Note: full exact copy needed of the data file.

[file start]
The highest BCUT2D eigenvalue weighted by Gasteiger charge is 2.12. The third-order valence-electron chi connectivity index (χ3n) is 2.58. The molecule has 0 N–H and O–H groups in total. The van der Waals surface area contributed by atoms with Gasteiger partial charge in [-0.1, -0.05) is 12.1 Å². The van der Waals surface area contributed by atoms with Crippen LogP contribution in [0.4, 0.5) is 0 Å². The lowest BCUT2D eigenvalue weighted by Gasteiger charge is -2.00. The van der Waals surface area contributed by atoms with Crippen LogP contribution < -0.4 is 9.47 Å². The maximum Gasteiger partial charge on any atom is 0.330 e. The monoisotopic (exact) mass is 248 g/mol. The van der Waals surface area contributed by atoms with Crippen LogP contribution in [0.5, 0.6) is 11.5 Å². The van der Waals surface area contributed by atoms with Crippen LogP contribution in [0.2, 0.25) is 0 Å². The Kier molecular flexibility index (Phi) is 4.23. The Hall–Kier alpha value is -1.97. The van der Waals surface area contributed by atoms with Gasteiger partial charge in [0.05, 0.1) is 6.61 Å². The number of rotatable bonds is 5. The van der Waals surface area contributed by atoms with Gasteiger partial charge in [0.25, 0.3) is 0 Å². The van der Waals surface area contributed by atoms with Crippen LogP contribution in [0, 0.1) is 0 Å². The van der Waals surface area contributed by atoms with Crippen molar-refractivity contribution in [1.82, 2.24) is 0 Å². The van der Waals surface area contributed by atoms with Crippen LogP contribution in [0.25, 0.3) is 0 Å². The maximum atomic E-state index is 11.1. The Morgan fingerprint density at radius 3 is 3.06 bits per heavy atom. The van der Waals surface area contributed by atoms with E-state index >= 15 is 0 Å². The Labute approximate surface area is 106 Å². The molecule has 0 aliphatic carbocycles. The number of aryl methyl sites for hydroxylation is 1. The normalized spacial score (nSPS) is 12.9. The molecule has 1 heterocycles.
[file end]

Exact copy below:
The highest BCUT2D eigenvalue weighted by Gasteiger charge is 2.12. The third-order valence-electron chi connectivity index (χ3n) is 2.58. The molecule has 0 N–H and O–H groups in total. The van der Waals surface area contributed by atoms with Gasteiger partial charge in [-0.1, -0.05) is 12.1 Å². The van der Waals surface area contributed by atoms with Crippen LogP contribution in [0.4, 0.5) is 0 Å². The lowest BCUT2D eigenvalue weighted by Gasteiger charge is -2.00. The van der Waals surface area contributed by atoms with Crippen LogP contribution < -0.4 is 9.47 Å². The maximum Gasteiger partial charge on any atom is 0.330 e. The monoisotopic (exact) mass is 248 g/mol. The van der Waals surface area contributed by atoms with Crippen LogP contribution in [0.5, 0.6) is 11.5 Å². The van der Waals surface area contributed by atoms with Crippen LogP contribution in [0.2, 0.25) is 0 Å². The Kier molecular flexibility index (Phi) is 4.23. The Hall–Kier alpha value is -1.97. The van der Waals surface area contributed by atoms with Gasteiger partial charge in [0.05, 0.1) is 6.61 Å². The number of rotatable bonds is 5. The van der Waals surface area contributed by atoms with Gasteiger partial charge in [0.25, 0.3) is 0 Å². The van der Waals surface area contributed by atoms with Crippen LogP contribution in [0, 0.1) is 0 Å². The van der Waals surface area contributed by atoms with Crippen molar-refractivity contribution in [1.82, 2.24) is 0 Å². The van der Waals surface area contributed by atoms with Crippen LogP contribution in [0.25, 0.3) is 0 Å². The maximum atomic E-state index is 11.1. The Morgan fingerprint density at radius 3 is 3.06 bits per heavy atom. The van der Waals surface area contributed by atoms with E-state index >= 15 is 0 Å². The Labute approximate surface area is 106 Å². The molecule has 0 aliphatic carbocycles. The number of aryl methyl sites for hydroxylation is 1. The normalized spacial score (nSPS) is 12.9. The molecule has 1 heterocycles.